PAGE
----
It’s Christmas week, and we should be blogging about happier subjects. Yes, we’re still in a civilizational nosedive, but we can always return to that catastrophe in a week or two, assuming we don’t hit the ground first. And despite the left's best efforts, destroying civilization isn’t as easy as it looks.
Moreover, even the leftist doesn’t really want to live in the violent, repressive, and, worst of all, humorless world his theories and policies bring about, right? Right? RIGHT?!
I heard somewhere that old John Cleese is finally waking up to wokeness, after 83 years of making a nuisance of himself (he actually offered to be a speechwriter for Obama, and not because he saw that Obama himself is capable only of cliches, smears, and straw man arguments). A reminder that
The leaden prose of the Marxist offers an irresistible attraction to leaden minds (Davila).
Unfair, or too fair? Cleese recently described the Republican Party as the "most disgracefully immoral people I've ever come across in a Western civilization.”
On second thought, the perfect speechwriter for Obama! I mean, I can’t stand Republican leaders either, but Cleese will be surprised to discover that Western civilization has actually seen worse.
"The progressive," writes Sr. D., "travels among literary works as the Puritan did among cathedrals: with hammer in hand.” Until the hammer is turned on him. Then it's not so fun being the Nail of the Day.
Nevertheless, it’s not a virtue to defend yourself from being clubbed to death. Then again, discovery of the survival instinct is a very good place to begin one’s meditation on politics and human nature.
In any event, I predict Cleese will not live long enough to undergo a full-monty Alec Guinness:
But again, tomorrow it will be the eve of Christmas Eve Eve Eve, so let’s keep it light despite the darkness.
And for once, no pun intended: let's cerebrate this idea of the Light shining in the darkness, because if it’s true, it’s not just good news for sinners and even the IRS, but equally for thinkers, given all the bad and destructive ideas to which man is inclined (see above).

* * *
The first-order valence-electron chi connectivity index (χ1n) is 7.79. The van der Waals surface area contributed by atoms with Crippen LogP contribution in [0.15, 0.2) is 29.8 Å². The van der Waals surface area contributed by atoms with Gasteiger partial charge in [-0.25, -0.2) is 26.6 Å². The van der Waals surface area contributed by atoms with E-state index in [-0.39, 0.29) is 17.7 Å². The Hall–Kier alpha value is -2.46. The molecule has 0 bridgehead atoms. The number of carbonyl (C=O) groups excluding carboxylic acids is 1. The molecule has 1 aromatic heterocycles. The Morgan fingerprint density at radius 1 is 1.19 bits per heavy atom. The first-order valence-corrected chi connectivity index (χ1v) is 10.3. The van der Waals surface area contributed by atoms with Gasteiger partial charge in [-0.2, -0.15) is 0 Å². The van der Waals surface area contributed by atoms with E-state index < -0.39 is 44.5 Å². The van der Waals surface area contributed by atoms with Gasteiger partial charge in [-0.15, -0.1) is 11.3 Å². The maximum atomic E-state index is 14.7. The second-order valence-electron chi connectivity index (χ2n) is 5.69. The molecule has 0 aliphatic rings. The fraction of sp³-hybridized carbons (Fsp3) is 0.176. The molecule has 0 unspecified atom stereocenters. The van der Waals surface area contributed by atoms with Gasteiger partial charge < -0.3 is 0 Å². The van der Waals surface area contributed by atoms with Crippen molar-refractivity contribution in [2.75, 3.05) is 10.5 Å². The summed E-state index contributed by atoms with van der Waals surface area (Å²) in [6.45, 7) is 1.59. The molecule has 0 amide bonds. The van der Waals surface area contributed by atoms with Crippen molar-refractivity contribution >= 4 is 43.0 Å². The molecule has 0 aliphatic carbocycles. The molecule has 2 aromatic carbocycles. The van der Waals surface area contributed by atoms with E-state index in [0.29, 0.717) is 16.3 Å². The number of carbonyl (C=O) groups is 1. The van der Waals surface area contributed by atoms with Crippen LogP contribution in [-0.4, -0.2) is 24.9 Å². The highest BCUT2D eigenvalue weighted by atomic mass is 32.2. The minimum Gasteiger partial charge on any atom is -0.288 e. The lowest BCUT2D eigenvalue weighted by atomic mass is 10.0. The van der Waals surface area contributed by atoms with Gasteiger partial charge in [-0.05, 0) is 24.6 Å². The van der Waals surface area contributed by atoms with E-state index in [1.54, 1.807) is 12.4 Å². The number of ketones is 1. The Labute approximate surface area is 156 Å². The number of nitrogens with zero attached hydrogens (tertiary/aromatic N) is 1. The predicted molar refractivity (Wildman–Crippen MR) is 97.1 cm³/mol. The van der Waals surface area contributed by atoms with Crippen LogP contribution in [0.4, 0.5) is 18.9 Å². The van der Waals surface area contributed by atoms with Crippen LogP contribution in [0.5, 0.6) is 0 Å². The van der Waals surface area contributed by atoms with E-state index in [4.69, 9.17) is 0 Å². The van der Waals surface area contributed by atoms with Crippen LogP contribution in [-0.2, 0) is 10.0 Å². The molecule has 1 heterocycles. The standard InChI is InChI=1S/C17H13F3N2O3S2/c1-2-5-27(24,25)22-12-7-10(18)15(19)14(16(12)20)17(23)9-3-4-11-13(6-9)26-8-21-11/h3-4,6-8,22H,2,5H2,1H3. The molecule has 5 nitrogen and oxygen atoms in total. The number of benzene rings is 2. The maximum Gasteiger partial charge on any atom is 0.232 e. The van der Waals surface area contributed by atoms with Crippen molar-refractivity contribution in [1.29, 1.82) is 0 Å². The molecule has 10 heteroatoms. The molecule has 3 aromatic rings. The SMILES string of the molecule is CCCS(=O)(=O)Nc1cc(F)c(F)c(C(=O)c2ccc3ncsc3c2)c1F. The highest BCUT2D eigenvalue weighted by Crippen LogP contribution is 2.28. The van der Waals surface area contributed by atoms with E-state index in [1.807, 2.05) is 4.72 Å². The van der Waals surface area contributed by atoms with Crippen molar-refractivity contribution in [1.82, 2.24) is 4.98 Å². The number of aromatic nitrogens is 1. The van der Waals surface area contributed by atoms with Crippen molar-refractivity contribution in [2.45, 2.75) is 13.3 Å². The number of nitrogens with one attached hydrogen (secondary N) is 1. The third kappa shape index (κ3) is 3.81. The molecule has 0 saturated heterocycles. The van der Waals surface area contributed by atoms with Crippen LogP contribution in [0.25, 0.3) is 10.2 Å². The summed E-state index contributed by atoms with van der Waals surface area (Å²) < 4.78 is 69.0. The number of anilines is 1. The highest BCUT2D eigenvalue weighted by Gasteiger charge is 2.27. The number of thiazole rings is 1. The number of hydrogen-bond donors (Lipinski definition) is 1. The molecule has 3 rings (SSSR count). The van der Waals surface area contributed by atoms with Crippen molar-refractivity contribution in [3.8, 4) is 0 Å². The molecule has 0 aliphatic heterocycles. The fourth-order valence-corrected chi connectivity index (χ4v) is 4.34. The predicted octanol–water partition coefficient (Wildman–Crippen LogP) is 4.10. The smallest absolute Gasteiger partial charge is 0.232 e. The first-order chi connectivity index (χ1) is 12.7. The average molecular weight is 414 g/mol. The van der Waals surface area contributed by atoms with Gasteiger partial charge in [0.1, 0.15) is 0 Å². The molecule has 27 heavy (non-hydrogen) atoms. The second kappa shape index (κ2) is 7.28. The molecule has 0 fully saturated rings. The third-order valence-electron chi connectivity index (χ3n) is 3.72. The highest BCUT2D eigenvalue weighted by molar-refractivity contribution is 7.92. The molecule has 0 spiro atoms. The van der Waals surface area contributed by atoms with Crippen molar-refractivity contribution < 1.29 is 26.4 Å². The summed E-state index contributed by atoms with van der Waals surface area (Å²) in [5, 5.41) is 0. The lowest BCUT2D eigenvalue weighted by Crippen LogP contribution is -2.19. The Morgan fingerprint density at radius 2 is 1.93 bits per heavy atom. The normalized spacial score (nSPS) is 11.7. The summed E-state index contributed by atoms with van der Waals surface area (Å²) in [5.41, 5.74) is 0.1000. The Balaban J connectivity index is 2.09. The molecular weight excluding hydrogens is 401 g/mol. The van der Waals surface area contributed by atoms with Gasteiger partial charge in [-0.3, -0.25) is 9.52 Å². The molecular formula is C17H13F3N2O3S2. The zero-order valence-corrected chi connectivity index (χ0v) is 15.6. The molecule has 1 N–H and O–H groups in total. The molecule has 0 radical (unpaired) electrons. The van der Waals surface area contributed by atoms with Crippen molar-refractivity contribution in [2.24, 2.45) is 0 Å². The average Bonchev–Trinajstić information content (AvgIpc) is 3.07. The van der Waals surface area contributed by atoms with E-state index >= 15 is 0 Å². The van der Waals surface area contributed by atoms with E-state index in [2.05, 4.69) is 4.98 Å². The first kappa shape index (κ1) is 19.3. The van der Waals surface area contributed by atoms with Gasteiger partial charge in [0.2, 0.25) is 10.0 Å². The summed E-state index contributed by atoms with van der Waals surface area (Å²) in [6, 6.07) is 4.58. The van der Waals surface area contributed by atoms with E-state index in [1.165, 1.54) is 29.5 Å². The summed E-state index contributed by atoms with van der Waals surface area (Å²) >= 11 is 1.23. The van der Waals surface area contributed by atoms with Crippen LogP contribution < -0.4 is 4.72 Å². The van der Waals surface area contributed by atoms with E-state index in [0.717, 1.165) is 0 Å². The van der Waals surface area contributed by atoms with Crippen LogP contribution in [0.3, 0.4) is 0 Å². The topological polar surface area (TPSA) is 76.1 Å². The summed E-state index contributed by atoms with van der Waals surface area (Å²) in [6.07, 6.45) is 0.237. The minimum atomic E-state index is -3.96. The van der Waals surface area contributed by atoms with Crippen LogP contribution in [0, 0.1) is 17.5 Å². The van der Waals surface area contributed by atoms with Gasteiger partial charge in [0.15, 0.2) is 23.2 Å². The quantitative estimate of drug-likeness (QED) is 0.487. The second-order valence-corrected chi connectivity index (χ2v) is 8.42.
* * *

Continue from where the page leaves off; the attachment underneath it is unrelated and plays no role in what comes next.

Oh, by the way, if we don’t get more than the occasional comment, I’m going to be forced to turn off comments. Too humiliating! I recall a deal we made several years ago, when far-flung members of the vertical diaspora promised to check in once a year. Perhaps they no longer exist, or have passed on to Bismarck. If you're dead, then never mind.
Our subject today is metaphysics. But really, we’re just going back to the previous discussion of Lonergan’s Understanding and Being, which took us through Lecture 7. How convenient that Lecture 8 is called A Definition of Metaphysics. It probably won’t be my definition, but that’s okay. Iron sharpens irony.
Maybe the posts are too long? I’m not aware of any other blogger who burdens the reader with such endless circumnavelgazing on a near daily basis.
As always, my excuse is that I do it for no one’s benefit but my own, because how can you help anyone else if you can’t help yourself? Supposing we are in a nosedive, it’s the only sensible thing to do: secure your flask first, and then assist the other person with a taste.
Let me back up a moment, and ask the question of whether Christianity has anything to do with metaphysics? I, of course, believe it does, but this places me in an apparently small and shrinking minority.
But if Christianity is true, and the truth sets you free, surely this can’t be just a helpful tip, another piece of the puzzle, a "department" like any other, only revolving around the Great Unprovable? Rather, it must be the epistemological key to the whole existentialada, no?
Is it all the made up words?
Or, do reverence and irreverence just not go together? Besides, you’re not as funny as you think you are, Gagdad. Keep your day job. Or rather, beg them to give it back.
We have so many departments of learning, is it really possible that a single idea or principle or being could unify them all? For this is the promise of any metaphysic, and not just the Christian kind.
I know -- maybe I should leave readers in suspense, so they have to tune in tomorrow for the next installment.